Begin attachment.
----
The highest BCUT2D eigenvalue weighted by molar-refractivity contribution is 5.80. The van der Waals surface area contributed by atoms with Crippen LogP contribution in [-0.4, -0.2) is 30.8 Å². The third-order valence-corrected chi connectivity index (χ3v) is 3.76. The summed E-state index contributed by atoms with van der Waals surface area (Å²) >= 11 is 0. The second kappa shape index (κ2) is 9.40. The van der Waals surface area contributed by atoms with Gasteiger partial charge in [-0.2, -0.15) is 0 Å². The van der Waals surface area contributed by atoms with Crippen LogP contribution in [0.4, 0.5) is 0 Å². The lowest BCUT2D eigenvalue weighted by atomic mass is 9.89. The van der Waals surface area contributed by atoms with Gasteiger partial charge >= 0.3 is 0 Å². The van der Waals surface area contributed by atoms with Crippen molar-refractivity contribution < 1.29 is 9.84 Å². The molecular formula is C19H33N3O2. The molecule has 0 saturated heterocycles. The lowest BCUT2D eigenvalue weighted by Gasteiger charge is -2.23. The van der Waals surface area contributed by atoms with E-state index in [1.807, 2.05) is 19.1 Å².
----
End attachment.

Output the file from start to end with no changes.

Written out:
The highest BCUT2D eigenvalue weighted by molar-refractivity contribution is 5.80. The van der Waals surface area contributed by atoms with Crippen LogP contribution in [-0.4, -0.2) is 30.8 Å². The third-order valence-corrected chi connectivity index (χ3v) is 3.76. The summed E-state index contributed by atoms with van der Waals surface area (Å²) >= 11 is 0. The second kappa shape index (κ2) is 9.40. The van der Waals surface area contributed by atoms with Gasteiger partial charge in [-0.2, -0.15) is 0 Å². The van der Waals surface area contributed by atoms with Crippen LogP contribution in [0.4, 0.5) is 0 Å². The lowest BCUT2D eigenvalue weighted by atomic mass is 9.89. The van der Waals surface area contributed by atoms with Gasteiger partial charge >= 0.3 is 0 Å². The van der Waals surface area contributed by atoms with Crippen molar-refractivity contribution < 1.29 is 9.84 Å². The molecular formula is C19H33N3O2. The molecule has 0 saturated heterocycles. The lowest BCUT2D eigenvalue weighted by Gasteiger charge is -2.23. The van der Waals surface area contributed by atoms with E-state index in [1.807, 2.05) is 19.1 Å².